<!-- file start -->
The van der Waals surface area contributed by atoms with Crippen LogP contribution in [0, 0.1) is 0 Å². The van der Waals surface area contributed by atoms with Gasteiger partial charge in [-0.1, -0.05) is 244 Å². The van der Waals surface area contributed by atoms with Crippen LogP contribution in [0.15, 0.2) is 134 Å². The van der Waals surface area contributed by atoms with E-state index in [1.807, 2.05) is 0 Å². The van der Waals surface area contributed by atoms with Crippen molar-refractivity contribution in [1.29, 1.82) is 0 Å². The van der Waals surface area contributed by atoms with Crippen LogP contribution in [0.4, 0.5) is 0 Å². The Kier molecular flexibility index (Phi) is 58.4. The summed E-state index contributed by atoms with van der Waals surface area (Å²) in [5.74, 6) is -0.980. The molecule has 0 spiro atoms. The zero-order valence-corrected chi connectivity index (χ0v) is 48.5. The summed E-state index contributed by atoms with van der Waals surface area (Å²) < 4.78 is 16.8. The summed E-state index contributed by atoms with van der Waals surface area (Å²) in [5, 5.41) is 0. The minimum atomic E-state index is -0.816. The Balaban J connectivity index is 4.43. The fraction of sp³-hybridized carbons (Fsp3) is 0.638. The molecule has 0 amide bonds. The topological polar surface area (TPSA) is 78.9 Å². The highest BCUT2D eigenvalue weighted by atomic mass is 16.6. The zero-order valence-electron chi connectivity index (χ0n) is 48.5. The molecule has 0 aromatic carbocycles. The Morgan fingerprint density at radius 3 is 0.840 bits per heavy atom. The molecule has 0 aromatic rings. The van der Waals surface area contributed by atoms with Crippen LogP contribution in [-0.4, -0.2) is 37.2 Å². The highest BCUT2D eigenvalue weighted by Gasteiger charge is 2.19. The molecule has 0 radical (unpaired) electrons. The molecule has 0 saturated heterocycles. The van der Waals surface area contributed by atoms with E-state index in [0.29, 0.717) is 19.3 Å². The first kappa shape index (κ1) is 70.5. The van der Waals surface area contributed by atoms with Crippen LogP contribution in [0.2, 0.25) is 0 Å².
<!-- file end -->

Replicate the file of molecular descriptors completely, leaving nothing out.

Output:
The van der Waals surface area contributed by atoms with Crippen LogP contribution in [0, 0.1) is 0 Å². The van der Waals surface area contributed by atoms with Gasteiger partial charge in [-0.1, -0.05) is 244 Å². The van der Waals surface area contributed by atoms with Crippen LogP contribution in [0.15, 0.2) is 134 Å². The van der Waals surface area contributed by atoms with E-state index in [1.807, 2.05) is 0 Å². The van der Waals surface area contributed by atoms with Crippen molar-refractivity contribution in [1.29, 1.82) is 0 Å². The van der Waals surface area contributed by atoms with Crippen LogP contribution in [0.4, 0.5) is 0 Å². The Kier molecular flexibility index (Phi) is 58.4. The summed E-state index contributed by atoms with van der Waals surface area (Å²) in [5.74, 6) is -0.980. The molecule has 0 spiro atoms. The zero-order valence-corrected chi connectivity index (χ0v) is 48.5. The summed E-state index contributed by atoms with van der Waals surface area (Å²) < 4.78 is 16.8. The summed E-state index contributed by atoms with van der Waals surface area (Å²) in [5, 5.41) is 0. The minimum atomic E-state index is -0.816. The Balaban J connectivity index is 4.43. The fraction of sp³-hybridized carbons (Fsp3) is 0.638. The molecule has 0 amide bonds. The topological polar surface area (TPSA) is 78.9 Å². The highest BCUT2D eigenvalue weighted by atomic mass is 16.6. The zero-order valence-electron chi connectivity index (χ0n) is 48.5. The molecule has 0 aromatic carbocycles. The Morgan fingerprint density at radius 3 is 0.840 bits per heavy atom. The molecule has 0 aromatic rings. The van der Waals surface area contributed by atoms with Crippen LogP contribution in [-0.4, -0.2) is 37.2 Å². The highest BCUT2D eigenvalue weighted by Gasteiger charge is 2.19. The molecule has 0 radical (unpaired) electrons. The molecule has 0 saturated heterocycles. The van der Waals surface area contributed by atoms with E-state index in [0.29, 0.717) is 19.3 Å². The first kappa shape index (κ1) is 70.5. The van der Waals surface area contributed by atoms with Crippen LogP contribution in [0.2, 0.25) is 0 Å².